DESCRIPTION OF THE INVENTION
The invention relates to fusion proteins comprising a fusion part and a protein of interest. The combination of the two proteins results in a fusion protein that is secreted into the supernatant of a bacterial host with the protein of interest being present in its correct three-dimensional structure. The gene sequence for the fusion protein may be part of an expression cassette that allows expression in a bacterial host. The invention may relate to a process for the fermentation, expression and work-up of such a fusion protein using the expression cassette, to a plasmid containing the expression cassette, to a bacterial host cell containing the expression cassette integrated into the chromosome and/or as a replicon, for example as a plasmid, to said fusion protein with hirudin or a derivative thereof as the fusion part, to a process for producing insulin or an insulin derivative and to the use of the expression cassette in the processes for preparing a fusion protein from hirudin or derivatives thereof and for producing insulin or an insulin derivative.
The development of optimized processes for producing pharmaceuticals on the basis of recombinant proteins represents a task that typically has at least two considerations. First, a process ought to be as cost-effective as possible. Second, the product ought to be of the highest purity.
In this regard, the choice of expression system determines the course of the particular production process. The development of novel protein-chemical techniques and the wide variety of biochemical possibilities and new combinations of known techniques always make improvements of existing processes possible.
The properties of a desired protein determine the choice of the host cell system used for its synthesis. Bacteria such as Escherichia coli represent a system for rapidly producing proteins with crude yields of several grams in inexpensive media. The system comes in useful especially for proteins which need not be modified and which can be renatured in vitro to their biologically active form. For proteins which are needed in high quantities, such as insulin for example, expression rates leading to intracellular accumulation of the protein in the form of inclusion bodies are desired. After cell lysis, the protein is dissolved and then, in further process steps, folded. However, the process of folding is not quantitative. Reasons for this may be irreversible damage during inclusion body formation, corresponding damage during cell lysis and errors during folding. “Wrongly” folded or modified molecules then have to be removed in further separation steps. This has an adverse effect on production costs. In addition, traces of said molecules also appear in the final product. Since pharmaceuticals are subject to high criteria of purity, an appropriately careful and cost-intensive purification is necessary. Owing to the favorable cost/crude yield ratio, processes allowing export by E. coli of the protein of interest in correctly folded form into the culture medium would be desirable. However, this has been successful only in exceptional cases up until now.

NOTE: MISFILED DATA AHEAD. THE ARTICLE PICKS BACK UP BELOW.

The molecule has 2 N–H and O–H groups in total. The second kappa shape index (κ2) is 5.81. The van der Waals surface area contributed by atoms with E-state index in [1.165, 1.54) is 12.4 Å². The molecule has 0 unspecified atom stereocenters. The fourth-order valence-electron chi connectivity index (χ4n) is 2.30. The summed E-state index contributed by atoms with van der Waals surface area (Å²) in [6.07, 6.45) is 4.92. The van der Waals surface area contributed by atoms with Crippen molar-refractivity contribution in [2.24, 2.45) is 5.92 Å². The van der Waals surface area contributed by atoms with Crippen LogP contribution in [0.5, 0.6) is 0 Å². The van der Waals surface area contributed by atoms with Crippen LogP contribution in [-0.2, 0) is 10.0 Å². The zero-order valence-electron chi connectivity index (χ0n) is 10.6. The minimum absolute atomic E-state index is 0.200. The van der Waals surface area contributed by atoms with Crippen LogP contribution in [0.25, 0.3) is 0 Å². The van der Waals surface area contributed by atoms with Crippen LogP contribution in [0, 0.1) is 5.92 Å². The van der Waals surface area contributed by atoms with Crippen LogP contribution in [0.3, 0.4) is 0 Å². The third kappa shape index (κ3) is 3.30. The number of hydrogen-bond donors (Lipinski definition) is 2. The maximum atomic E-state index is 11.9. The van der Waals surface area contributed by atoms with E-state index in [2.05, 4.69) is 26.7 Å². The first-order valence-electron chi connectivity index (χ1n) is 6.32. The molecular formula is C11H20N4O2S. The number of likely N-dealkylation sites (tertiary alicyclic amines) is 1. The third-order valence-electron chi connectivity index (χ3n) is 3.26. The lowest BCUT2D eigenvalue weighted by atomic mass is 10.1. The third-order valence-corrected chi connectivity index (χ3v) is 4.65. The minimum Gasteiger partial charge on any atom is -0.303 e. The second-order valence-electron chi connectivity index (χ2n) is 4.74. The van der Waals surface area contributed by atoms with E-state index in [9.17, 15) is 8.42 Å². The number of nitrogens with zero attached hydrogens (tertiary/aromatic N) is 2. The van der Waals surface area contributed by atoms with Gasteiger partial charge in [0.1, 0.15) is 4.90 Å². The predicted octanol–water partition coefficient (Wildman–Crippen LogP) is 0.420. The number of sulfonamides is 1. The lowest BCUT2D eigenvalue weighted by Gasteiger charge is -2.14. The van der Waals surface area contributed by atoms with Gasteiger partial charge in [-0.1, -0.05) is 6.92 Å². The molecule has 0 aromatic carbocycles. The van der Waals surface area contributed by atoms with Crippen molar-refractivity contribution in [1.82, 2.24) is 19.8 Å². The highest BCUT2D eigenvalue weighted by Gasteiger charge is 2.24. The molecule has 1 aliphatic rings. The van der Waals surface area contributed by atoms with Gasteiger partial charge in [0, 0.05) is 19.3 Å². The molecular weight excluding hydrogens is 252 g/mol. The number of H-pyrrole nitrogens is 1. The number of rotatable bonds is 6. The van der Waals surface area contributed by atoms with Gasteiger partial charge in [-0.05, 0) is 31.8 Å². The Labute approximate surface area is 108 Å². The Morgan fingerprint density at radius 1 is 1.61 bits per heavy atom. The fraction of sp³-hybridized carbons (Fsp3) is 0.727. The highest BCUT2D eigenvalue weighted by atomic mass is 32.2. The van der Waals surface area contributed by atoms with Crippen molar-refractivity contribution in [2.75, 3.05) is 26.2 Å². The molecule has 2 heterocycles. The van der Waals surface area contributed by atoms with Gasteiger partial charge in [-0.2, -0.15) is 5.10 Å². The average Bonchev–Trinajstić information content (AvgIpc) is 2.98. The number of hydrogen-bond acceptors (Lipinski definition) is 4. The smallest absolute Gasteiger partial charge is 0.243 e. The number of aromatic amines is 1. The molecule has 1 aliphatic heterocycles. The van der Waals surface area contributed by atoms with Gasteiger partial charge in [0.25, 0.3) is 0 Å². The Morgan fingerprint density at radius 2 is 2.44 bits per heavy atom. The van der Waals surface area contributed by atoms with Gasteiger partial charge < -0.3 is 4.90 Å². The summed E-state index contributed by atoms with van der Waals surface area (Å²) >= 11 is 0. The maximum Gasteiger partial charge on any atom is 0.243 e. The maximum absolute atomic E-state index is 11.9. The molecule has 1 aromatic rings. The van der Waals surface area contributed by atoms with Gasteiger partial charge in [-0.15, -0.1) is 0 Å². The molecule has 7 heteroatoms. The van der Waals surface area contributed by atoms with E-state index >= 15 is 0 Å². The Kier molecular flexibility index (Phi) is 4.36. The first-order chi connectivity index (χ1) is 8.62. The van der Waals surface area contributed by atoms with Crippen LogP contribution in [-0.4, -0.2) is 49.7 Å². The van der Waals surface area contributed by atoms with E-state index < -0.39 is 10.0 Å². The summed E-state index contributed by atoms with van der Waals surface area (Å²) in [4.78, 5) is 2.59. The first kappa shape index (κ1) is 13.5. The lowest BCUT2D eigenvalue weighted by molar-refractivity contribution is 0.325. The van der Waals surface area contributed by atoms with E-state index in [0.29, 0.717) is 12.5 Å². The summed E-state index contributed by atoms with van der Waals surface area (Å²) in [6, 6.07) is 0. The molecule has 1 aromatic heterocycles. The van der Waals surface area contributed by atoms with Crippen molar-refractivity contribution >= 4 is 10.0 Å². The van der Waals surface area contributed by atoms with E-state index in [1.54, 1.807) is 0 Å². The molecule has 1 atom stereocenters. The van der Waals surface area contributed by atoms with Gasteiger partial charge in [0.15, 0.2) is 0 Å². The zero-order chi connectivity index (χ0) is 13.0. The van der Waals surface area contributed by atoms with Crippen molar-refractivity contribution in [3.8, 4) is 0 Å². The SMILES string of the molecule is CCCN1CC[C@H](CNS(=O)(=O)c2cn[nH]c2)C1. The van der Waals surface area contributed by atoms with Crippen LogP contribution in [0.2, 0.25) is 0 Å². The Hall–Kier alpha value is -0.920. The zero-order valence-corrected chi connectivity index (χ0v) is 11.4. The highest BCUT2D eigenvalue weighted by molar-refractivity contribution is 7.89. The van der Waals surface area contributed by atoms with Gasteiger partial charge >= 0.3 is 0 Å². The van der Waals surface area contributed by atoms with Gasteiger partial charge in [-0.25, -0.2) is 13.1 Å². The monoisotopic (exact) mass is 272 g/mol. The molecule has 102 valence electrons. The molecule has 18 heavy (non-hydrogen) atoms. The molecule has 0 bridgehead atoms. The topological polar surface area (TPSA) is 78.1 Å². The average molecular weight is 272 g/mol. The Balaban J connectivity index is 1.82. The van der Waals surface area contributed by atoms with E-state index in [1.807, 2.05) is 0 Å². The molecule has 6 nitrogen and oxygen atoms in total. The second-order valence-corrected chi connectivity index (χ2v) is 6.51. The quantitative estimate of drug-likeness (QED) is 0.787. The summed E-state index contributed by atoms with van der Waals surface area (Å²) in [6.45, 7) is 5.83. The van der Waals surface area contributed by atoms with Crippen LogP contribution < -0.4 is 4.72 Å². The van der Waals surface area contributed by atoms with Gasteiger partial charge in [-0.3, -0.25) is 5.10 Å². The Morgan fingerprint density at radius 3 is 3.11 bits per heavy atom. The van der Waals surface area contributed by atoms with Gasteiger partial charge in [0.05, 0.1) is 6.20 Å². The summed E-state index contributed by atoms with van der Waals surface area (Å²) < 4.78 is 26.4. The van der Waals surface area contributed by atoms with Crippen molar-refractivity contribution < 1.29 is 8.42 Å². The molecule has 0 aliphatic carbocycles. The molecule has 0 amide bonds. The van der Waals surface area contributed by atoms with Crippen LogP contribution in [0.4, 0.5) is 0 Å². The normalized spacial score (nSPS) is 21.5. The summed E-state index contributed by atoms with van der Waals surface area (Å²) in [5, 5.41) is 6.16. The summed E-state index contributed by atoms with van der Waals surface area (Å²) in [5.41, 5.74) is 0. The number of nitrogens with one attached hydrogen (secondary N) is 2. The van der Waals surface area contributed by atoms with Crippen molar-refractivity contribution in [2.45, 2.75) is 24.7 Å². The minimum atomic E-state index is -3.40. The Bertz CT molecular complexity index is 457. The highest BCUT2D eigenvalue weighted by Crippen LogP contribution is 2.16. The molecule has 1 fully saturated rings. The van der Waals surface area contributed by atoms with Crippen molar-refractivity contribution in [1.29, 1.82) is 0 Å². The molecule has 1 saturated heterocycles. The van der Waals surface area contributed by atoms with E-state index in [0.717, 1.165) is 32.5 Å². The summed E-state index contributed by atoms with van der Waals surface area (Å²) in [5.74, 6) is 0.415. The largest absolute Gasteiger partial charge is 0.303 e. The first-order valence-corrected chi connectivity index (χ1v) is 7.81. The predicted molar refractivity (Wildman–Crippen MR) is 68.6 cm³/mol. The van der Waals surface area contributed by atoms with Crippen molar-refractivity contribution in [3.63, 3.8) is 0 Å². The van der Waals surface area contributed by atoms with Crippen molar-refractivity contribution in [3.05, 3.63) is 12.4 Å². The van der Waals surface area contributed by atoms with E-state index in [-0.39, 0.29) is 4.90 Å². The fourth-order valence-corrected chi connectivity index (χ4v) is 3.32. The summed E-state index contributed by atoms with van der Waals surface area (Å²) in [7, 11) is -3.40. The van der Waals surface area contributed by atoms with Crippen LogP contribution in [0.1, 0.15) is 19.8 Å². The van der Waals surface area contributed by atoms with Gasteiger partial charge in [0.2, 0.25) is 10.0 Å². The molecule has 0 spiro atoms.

International patent application PCT/EP00/08537 describes such an exception. Synthesis and export of the hirudin derivative lepirudin, the active ingredient of the pharmaceutical Refludan®, by E. coli in gram quantities was successful when using specific signal sequences for exporting. German Application No. 100 33 195.2 (unpublished) describes a bifunctional protein composed of hirudin and hirudin derivatives and of factor Xa inhibitor from ticks and derivatives thereof. Said protein can likewise be synthesized and exported by E. coli with high yields. In addition, it was then surprisingly found that hirudin is exported with high yields not only as a fusion protein with TAP but also as part of a fusion protein with polypeptides such as proinsulin derivatives, that it is biologically active and that surprisingly a fusion partner such as proinsulin is present in the correct three-dimensional structure. This unexpected result leads to the possibility of more cost-effective production of, for example, insulin by bacterial host/vector systems, since the step of in vitro refolding after intracellular expression, which is associated with losses in yield which are not negligible, can be dispensed with and in this way a simpler protein purification process results. Another advantage is that chaotropic aids added to dissolve the fusion protein in traditional processes for the production of insulin in E. coli are not required. Ecologically, this leads to less environmental pollution by avoiding the corresponding waste.
Leeches of the Hirudo type have developed, for example, various isoforms of the thrombin inhibitor hirudin. Hirudin has been optimized for pharmaceutical requirements by artificial variation of the molecule, for example exchange of the N-terminal amino acid (e.g., EP-A 0 324 712).